On January 10, the CFPB filed an amicus brief in a case before the U.S. Court of Appeals for the Fourth Circuit concerning the scope of accounts covered under EFTA and Regulation E. (See also CFPB blog post here.) As previously covered by InfoBytes, last August the U.S. District Court for the District of Maryland dismissed a putative class action alleging violations of EFTA and state privacy and consumer protection laws brought against the national bank on behalf of consumers who were issued prepaid debit cards providing pandemic unemployment benefits. The named plaintiff alleged that he lost nearly $15,000 when an unauthorized user fraudulently used a prepaid debit card containing Pandemic Unemployment Assistance (PUA) funds that were intended for him. However, the district court dismissed the class claims with respect to EFTA and Regulation E, finding that the PUA payments were “qualified disaster relief payments” and, as such, they were excluded from Regulation E’s definition of a “prepaid account.”
The Bureau disagreed. In its amicus brief, it argued that a prepaid debit card loaded with PUA funds is a “government benefit account” subject to EFTA and Regulation E and their error resolution requirements, which apply to alleged unauthorized transfers such as the one at issue in the case. Writing that the district court erred by applying “a regulatory exclusion to hold that prepaid accounts loaded with pandemic unemployment benefits were excluded from coverage,” the Bureau claimed that the holding is not supported by statutory and regulatory text and “undermines the primary purpose of EFTA to provide individual rights to consumers.” According to the Bureau, a “prepaid account” under Regulation E includes specific categories of accounts, including a “government benefit account,” which is not subject to the prepaid account exclusions.
On December 22, the CFPB announced a consent order against an international remittance company for multiple alleged violations of the requirements governing electronic money transfers. According to the Bureau, the company allegedly failed to comply with many requirements of the Electronic Fund Transfer Act, including failing to provide refunds to customers after the company made money transfer errors. The Bureau also alleged that the company violated the Remittance Rule by failing to develop and maintain required written policies and procedures for error resolution, and claimed the company violated Regulation E by failing to retain evidence demonstrating compliance with the Remittance Rule’s error-resolution requirements. Under the terms of the consent order, the company is required to provide consumer redress of approximately $30,000 to harmed customers and pay a $700,000 civil money penalty to the Bureau. The company is also required to update disclosure and key transfer information that is provided to customers, as well as its error-resolution policies and procedures.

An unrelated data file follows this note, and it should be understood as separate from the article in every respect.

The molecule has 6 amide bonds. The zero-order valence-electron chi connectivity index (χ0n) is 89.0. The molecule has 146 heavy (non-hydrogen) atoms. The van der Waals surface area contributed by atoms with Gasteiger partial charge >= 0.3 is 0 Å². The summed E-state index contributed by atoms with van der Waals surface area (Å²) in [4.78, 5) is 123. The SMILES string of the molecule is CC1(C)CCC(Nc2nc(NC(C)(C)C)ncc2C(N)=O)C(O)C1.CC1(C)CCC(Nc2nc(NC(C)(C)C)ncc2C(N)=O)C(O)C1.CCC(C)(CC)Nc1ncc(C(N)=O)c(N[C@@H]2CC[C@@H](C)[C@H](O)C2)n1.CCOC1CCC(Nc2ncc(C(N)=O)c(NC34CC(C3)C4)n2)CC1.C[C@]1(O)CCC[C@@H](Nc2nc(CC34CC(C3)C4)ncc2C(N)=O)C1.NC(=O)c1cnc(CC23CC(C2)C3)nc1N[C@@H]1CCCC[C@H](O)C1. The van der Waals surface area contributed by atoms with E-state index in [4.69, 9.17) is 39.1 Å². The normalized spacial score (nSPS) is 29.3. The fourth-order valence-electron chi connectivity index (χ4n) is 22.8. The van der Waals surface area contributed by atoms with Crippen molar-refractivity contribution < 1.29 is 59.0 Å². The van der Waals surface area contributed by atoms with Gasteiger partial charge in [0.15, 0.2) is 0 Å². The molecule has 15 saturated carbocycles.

District Court stays action against remittance provider while Supreme Court weighs CFPB’s funding structure
On December 9, the U.S. District Court for the Southern District of New York stayed an action brought by the CFPB and the New York attorney general against a defendant remittance provider until after the U.S. Supreme Court decides if it will review whether the U.S. Court of Appeals for the Fifth Circuit erred in holding that the Bureau’s funding structure violates the Appropriations Clause of the Constitution. Last month the DOJ, on behalf of the CFPB, submitted a petition for a writ of certiorari seeking Supreme Court review of the 5th Circuit’s decision during its current term. (Covered by InfoBytes here.) The New York AG and the Bureau sued the defendant in April for allegedly violating the EFTA and its implementing Regulation E, the Remittance Rule, and the Consumer Financial Protection Act (CFPA), among various consumer financial protection laws, in its handling of remittance transfers. (Covered by InfoBytes here.)